Thursday, 12 December 2019

Penguin Walks - kororā count

On a couple of spring days every year, volunteers from Kāpiti Biodiversity Project get up very early. It's still dark outside as they make their way to a meeting point at Paekakariki Beach. It's chilly and they are rugged up in coats and hats. As the sky begins to brighten, they make their way slowly along the beach scanning the sand for footprints.
A trail of footprints being examined by volunteers
The tide is out, the sand has been washed clean of yesterday's footprints, so any new prints on the beach have been made since the last high tide. The volunteers are looking for prints like these:
A set of little penguin or kororā footprints.
Kororā little penguins nest in the dunes and scrub behind the beach, they nest under houses too. At night after dark some come ashore and in the morning head back out to sea. If they have eggs or chicks, the parents might be swapping over, with one coming ashore in the morning to take over the day-time duty. Their tracks head straight out to sea, no dithering around for them, they want to get to sea as quickly as possible. Little penguins are also called blue penguins, little blue penguins or fairy penguins. Can you see the tracks in the photo below?
A kororā little penguin left these tracks
A single footprint showing deep claw marks
Kororā have strong claws for digging burrows and climbing up rocks and cliffs, their footprint shows distinctive marks where the claws have gone deep into the sand.
Kororā from my book "Whose Feet are These?"
illustrated by Fraser Williamson
By counting the number of penguin tracks we find as we walk along the beach, we can tell how many penguins crossed the sand that morning. We can compare this information with last year's data and next year's to try to understand whether the population of penguins is growing or declining. On one of our walks this year we found 20 sets of tracks, 19 going out and 1 coming in.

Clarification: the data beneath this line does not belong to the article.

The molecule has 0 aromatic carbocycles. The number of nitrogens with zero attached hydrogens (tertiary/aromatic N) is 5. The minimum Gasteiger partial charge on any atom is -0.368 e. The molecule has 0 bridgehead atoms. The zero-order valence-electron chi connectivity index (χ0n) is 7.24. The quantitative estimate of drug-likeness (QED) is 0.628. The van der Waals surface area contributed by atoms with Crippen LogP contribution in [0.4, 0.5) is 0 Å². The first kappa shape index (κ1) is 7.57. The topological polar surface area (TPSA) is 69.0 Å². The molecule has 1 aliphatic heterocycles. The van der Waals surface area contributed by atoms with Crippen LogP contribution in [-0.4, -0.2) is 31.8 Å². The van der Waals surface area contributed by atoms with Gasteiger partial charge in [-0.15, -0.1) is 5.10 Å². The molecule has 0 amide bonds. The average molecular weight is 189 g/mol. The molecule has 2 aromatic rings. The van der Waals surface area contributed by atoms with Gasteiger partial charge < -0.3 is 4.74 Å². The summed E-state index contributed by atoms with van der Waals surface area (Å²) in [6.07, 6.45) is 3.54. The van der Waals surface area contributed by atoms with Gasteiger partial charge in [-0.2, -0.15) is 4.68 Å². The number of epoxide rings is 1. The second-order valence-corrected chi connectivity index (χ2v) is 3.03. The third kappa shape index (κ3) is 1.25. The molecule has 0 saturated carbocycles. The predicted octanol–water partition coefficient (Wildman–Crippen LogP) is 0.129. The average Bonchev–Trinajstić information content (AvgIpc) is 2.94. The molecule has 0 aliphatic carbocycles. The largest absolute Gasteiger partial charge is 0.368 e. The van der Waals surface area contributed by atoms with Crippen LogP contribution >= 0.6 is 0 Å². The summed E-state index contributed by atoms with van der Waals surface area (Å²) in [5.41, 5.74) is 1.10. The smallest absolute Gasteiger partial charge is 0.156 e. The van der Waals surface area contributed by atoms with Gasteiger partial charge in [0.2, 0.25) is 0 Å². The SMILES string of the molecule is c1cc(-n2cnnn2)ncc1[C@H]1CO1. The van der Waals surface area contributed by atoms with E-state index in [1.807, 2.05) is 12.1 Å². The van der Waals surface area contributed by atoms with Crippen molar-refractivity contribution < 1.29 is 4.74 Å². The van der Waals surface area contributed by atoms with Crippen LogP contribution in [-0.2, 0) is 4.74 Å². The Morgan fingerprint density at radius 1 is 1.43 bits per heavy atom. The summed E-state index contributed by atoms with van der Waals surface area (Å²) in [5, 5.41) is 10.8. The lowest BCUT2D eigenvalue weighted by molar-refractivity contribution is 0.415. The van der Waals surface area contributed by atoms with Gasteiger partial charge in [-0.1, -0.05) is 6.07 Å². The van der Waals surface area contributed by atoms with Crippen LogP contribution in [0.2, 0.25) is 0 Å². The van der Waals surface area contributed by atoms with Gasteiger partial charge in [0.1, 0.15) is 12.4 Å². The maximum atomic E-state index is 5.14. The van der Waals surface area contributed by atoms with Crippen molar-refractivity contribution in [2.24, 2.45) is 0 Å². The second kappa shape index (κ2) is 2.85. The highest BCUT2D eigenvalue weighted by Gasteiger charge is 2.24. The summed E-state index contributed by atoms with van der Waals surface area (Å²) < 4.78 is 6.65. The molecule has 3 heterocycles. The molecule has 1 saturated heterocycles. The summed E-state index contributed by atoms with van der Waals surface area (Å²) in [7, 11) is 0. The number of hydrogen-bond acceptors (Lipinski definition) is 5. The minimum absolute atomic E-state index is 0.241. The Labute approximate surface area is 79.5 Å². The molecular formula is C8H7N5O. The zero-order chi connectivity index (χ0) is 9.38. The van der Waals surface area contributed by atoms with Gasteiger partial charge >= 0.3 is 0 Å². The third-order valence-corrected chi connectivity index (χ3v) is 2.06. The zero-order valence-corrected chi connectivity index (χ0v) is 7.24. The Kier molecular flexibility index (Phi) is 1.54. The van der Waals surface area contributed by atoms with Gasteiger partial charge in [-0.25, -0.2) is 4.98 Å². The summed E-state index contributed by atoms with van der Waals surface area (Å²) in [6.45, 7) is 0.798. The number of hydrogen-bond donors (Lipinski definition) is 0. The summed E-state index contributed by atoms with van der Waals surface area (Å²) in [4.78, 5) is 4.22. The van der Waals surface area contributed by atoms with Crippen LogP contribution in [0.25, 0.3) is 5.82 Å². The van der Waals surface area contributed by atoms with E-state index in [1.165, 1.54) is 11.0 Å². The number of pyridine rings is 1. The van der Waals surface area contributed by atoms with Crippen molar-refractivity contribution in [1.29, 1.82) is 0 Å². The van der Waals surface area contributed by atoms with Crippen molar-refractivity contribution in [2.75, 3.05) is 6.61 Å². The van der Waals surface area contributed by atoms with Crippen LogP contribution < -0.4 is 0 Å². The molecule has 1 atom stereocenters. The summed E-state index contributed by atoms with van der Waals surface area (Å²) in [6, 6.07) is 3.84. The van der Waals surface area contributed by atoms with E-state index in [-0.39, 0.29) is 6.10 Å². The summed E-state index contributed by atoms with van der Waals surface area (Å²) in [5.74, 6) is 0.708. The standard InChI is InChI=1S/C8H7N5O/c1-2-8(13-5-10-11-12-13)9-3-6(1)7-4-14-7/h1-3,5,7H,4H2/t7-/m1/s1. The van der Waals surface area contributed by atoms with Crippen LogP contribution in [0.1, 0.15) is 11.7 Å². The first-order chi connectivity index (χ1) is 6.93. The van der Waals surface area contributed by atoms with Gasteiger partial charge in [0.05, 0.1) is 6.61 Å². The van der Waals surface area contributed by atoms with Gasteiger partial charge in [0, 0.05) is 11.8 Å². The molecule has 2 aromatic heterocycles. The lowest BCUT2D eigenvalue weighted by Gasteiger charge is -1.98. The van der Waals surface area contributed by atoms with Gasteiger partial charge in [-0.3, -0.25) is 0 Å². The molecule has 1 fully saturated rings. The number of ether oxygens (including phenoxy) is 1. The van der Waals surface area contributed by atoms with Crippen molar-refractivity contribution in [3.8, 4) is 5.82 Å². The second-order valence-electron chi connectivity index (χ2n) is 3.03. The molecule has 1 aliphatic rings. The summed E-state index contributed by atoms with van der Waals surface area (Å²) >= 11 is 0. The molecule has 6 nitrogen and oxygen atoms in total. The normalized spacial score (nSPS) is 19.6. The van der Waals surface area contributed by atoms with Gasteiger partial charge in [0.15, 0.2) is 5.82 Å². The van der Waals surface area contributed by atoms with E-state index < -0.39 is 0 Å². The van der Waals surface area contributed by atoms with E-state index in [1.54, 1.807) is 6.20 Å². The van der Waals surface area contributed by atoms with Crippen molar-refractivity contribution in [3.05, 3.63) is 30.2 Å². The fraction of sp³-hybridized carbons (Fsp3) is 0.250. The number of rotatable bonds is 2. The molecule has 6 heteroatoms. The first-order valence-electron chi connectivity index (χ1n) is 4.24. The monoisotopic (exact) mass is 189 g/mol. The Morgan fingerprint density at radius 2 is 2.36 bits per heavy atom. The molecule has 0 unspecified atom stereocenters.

Citizen scientists at work, that's me in front!
Things that make a difference to the kororā population can include, not having enough places to nest safely, being attacked by dogs or other mammals while in their nests or on the beach, and also whether there is enough fish for them in the sea nearby. In the photo above, the wall is a barrier to penguins reaching nest sites, although they do use the steps! The sea wall made of tyres in the photo below is better for penguins, as they can climb between the tyres to the hill behind.

Tyre sea wall on Paekakariki Beach
Nesting kororā 

Finding other footprints
Finding animal footprints on the beach, in a muddy estuary or along a tramping track can be fascinating. I've been excited finding kiwi foot prints (and beak marks) on Rakiura Stewart Island, hoping that I might find a kiwi around the corner.

On a sandy beach or estuary there can be quite a muddle of different footprints, and it can be fun to work out whose prints are whose. See the link to NZ Tracker below.

Sometimes footprints are those of predators or other pests. A tracking tunnel might reveal geckos or mice are in the area. Or a muddy tramping track could show that deer or pigs are around. Check out Pest Detective for help with pest identification.

Citizen scientists can use footprints to learn about wildlife, for example, using tracking tunnels to find out what animals live in a particular habitat, or counting footprints to estimate the population size. See more citizen science ideas in "New Zealand Nature Heroes".

Citizen scientists are volunteers who collect data and information which scientists can use. 

Help with identifying footprints:
Pest detective for pest and predator prints
Identification of tracks found on sand, birds, mammals and other tracks
Or use iNaturalist to report footprint sightings and get help with identification

Here are some other tracks we found near the penguin tracks.
Can you tell whose tracks these might be using Pest Detective or NZ Tracker? 

Tips for looking after kororā and other sea birds
If you have pets, keep your dog on a lead when at the beach and keep your cat inside at night.
Join a group that builds penguin boxes, monitors pest traps or helps publicise the plight of penguins.

Acknowledgements: Photos by Sue Blaikie and Gillian Candler

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